As a student Tomasz took part in a competition organized by the Polish Writers Union and a popular literary monthly Literatura na ŚwiecieLiterature in the World. A select group of beginning translators from different languages, with about 15 people working in English, were then taught the art of translation by older translators. These “lessons” lasted for about half a year and later they were continued by a well-known translator who took a group of us under her care. We met with her once a week for about 4 hours, for 3-4 years.

Tomasz translated some great American authors. Did he always choose writers who were close to his heart, or was his choice of translations more a result of what the publishing houses were interested in?

Both. Beginners can’t be picky. But Tomek always knew what he wanted to translate. At that time there were just a few publishing houses in Poland that published translations, and about 10 books from the English language appeared from each. However, Polish money could not be converted into foreign currency, so there was no way to pay the authors. The only way was for the author to come to Poland and spend his zlotys here. Many did come, encouraged by Tomek, who made friends easily. He organized many of their trips. I forgot to mention that we went to the States a few times – in 1981 and 1986. Both of us had USIA grants and we travelled all over the US. And in 1991 Tomek received a one-year scholarship from the Kosciuszko Foundation. Many brilliant American writers and poets were our friends.


Translator Tomasz Mirkowicz

When did he dare (because it is quite a daring thing) to translate for the first time into English, as opposed to into Polish?

Steve Schrader, the first publisher of Hlasko and owner of the now defunct Cane Hill Press, came to Poland with his elderly, but extremely vivacious father. If I remember correctly, his father wanted to find his Polish roots. I’m not sure who gave Steve our phone number. But Steve called Tomek, they met and of course instantly became friends. Tomek never before thought of translating anything into English. But Steve started asking questions about Polish writers (“Who would you, Tomek, translate?”) and eventually asked him to do one of Hlasko’s novels. It was a gentleman’s agreement, just a handshake, no contracts. Steve said he’d pay Tomek and either publish Hlasko or not, depending on whether he liked the book. He did, and he published it. And then he asked for another novel by Hlasko. Tomek also translated a third book for Steve, Robot, by the science fiction writer Adam Wiśniewski-Snerg, which however never appeared in English. I’m not sure whether Steve didn’t like it or if by that time he had already decided to close his publishing business.

Tomek was not only a translator, but also a literary critic and a writer. He published one underground novel during the martial law period in the early 1980s. He followed that with a collection of stories – lipograms – with each story missing a letter. In the first there is no “A,” in the second no ‘B” and so on. Tomek’s third book was set in Egypt …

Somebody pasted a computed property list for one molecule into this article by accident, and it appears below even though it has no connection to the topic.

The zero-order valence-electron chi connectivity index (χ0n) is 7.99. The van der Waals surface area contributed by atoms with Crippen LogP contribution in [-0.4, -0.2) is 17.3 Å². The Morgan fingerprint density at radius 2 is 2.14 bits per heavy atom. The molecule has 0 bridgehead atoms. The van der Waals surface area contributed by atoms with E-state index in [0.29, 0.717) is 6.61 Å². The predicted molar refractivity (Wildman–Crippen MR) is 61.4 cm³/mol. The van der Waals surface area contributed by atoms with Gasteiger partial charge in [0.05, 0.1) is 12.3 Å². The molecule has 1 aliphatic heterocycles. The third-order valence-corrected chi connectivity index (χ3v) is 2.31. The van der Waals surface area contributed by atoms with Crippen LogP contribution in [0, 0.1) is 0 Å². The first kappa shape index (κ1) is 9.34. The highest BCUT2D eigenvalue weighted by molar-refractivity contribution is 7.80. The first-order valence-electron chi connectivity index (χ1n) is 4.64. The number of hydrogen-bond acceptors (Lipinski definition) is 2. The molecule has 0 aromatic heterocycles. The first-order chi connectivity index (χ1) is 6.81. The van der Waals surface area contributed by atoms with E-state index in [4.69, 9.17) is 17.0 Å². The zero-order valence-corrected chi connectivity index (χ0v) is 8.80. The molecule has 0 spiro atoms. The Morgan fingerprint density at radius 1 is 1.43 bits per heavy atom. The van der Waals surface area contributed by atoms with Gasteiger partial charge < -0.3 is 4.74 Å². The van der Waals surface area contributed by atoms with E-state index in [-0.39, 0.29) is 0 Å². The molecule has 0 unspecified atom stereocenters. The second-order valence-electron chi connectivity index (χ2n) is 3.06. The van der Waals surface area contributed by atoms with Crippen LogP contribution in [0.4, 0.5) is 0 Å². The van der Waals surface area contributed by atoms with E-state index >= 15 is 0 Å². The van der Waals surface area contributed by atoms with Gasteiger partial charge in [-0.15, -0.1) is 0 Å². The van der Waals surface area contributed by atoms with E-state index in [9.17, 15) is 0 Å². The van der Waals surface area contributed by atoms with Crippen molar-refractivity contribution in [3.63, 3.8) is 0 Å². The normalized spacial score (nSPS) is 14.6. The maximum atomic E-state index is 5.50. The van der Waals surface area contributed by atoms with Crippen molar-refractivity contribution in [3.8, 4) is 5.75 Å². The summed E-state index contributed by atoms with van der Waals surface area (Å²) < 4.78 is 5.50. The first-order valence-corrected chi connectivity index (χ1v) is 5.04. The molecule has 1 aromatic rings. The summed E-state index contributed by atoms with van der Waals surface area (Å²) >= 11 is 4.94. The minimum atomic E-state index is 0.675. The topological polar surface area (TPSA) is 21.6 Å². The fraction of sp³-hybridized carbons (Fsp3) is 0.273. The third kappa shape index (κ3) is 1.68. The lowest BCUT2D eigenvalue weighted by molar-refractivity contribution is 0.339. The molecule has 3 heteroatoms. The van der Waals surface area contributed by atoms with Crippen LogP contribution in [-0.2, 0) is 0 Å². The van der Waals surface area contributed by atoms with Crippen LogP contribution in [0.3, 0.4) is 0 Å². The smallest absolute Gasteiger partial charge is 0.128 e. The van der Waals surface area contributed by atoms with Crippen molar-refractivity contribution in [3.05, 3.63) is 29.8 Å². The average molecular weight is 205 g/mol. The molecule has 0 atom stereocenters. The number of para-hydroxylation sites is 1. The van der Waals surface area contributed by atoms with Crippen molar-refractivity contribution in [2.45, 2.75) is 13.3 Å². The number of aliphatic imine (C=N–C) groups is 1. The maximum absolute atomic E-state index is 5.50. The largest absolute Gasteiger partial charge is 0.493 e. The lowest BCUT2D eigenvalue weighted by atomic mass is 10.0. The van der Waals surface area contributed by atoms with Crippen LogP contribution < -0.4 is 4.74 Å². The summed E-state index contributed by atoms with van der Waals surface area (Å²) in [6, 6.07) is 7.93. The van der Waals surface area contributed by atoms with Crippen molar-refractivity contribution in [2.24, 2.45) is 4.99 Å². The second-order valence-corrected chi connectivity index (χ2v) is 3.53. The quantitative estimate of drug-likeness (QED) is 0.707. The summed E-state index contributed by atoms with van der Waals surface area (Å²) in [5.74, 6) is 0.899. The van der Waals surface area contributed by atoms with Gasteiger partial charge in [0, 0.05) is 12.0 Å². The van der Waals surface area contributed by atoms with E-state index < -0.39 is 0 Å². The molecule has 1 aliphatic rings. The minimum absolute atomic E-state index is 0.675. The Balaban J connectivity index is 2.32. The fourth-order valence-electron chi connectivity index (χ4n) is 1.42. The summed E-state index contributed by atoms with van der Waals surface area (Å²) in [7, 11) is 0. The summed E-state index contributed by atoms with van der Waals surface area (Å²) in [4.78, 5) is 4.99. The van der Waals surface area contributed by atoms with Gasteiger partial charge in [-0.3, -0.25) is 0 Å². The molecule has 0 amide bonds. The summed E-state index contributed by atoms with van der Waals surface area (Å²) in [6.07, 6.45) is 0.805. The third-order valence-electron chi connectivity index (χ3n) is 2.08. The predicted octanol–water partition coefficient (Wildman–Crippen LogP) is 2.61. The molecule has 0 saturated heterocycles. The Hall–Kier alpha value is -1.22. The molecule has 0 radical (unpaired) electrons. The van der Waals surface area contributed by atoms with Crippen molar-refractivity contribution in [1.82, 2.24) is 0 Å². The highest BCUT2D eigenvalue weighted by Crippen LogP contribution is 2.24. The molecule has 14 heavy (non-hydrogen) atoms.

What was Tomasz like as a person, and do you see that come through in his work?

Tomek was considered one the best translators of English & American literature into Polish. He was incredibly intelligent, had vast knowledge in different fields, was extremely well read and loved reading. At the same time he was funny, sometimes shy, sometimes (but only sometimes!) humble. He was also very outgoing. He loved meeting new people and seeing friends. He helped many younger translators—he checked their work, made suggestions and corrections, etc.—and he loved cats. He loved to travel. He loved Egypt, and Africa (we visited Ghana, Togo, The Gambia). He loved literature, art (he used to paint and sculpt). He was not too interested in sports, and not too interested in music. I don’t think his personality traits are visible in his translations, but they are visible in the books that he wrote – especially his incredible imagination and knowledge.

What was his process like?

He was a night person. He slept late and worked mostly in the evenings and at night. And usually he’d wait until the deadline was close – then he’d gather speed and energy.

Was he always a translator?

Yes, he started translating as a student and just kept going. He stopped about 5-7 years before his death and started writing his own stuff. About two years before he died, Tomek was asked to teach American literature classes at the English Institute, which he did with a passion up until December 2002.

Finally, what about your life as a translator? How did you begin translating?

As a child I spent four and a half years in Canada, then four and a half years in India as a teenager. I finished high school in New Delhi and completed one year of college there. Then I studied English and American Literature at the English Institute at Warsaw University. That’s where Tomasz and I met. I started translating as a student for Literatura Na Świecie and just kept going. I don’t know why I started. Maybe because at first it was a challenge. Later it became a passion.

Who were some of “your” authors?

I translated, among others, John Gardner (The King’s Indian); Peter de Vries (Glory of the Humming Bird); William Gaddis (Carpenter’s Gothic); D.H. Lawrence; James Dickey (Deliverance); Dashiell Hammett; Donna Leon; Winston Groom (Forrest Gump Gump and Company); Ken Kesey (The Last Go Round); Toni Morrison (Jazz).

Memorable ones?

Favorites: Probably Gaddis, Kesey, Kosinski – because they were friends of ours.

Most difficult: Gaddis, Morrison.

Most fun: Winston Groom.

Least favorite:  An old science fiction novel by Henry Kuttner called Time Trap.